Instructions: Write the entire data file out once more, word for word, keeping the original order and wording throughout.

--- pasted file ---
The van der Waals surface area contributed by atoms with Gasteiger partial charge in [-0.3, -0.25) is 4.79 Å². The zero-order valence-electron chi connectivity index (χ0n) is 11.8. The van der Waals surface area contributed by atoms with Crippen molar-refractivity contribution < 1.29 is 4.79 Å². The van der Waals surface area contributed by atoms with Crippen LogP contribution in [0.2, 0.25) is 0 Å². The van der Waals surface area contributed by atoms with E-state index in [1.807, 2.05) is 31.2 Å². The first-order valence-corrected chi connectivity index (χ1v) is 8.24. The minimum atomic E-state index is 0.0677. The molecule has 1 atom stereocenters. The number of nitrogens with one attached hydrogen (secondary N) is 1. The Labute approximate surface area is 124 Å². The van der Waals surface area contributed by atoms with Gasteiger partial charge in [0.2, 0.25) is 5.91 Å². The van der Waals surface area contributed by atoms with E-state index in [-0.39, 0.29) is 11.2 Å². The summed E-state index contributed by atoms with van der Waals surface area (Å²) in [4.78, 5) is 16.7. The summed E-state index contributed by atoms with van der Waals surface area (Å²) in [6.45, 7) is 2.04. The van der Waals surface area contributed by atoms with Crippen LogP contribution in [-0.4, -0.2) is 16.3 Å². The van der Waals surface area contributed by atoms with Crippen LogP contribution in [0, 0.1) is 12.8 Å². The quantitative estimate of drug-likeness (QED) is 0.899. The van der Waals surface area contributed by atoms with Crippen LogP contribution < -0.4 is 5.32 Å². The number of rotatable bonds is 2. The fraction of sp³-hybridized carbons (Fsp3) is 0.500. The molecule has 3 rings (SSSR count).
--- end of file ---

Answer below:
The van der Waals surface area contributed by atoms with Gasteiger partial charge in [-0.3, -0.25) is 4.79 Å². The zero-order valence-electron chi connectivity index (χ0n) is 11.8. The van der Waals surface area contributed by atoms with Crippen molar-refractivity contribution < 1.29 is 4.79 Å². The van der Waals surface area contributed by atoms with Crippen LogP contribution in [0.2, 0.25) is 0 Å². The van der Waals surface area contributed by atoms with E-state index in [1.807, 2.05) is 31.2 Å². The first-order valence-corrected chi connectivity index (χ1v) is 8.24. The minimum atomic E-state index is 0.0677. The molecule has 1 atom stereocenters. The number of nitrogens with one attached hydrogen (secondary N) is 1. The Labute approximate surface area is 124 Å². The van der Waals surface area contributed by atoms with Gasteiger partial charge in [0.2, 0.25) is 5.91 Å². The van der Waals surface area contributed by atoms with E-state index in [-0.39, 0.29) is 11.2 Å². The summed E-state index contributed by atoms with van der Waals surface area (Å²) in [4.78, 5) is 16.7. The summed E-state index contributed by atoms with van der Waals surface area (Å²) in [6.45, 7) is 2.04. The van der Waals surface area contributed by atoms with Crippen LogP contribution in [-0.4, -0.2) is 16.3 Å². The van der Waals surface area contributed by atoms with Crippen LogP contribution in [0, 0.1) is 12.8 Å². The quantitative estimate of drug-likeness (QED) is 0.899. The van der Waals surface area contributed by atoms with Crippen LogP contribution < -0.4 is 5.32 Å². The number of rotatable bonds is 2. The fraction of sp³-hybridized carbons (Fsp3) is 0.500. The molecule has 3 rings (SSSR count).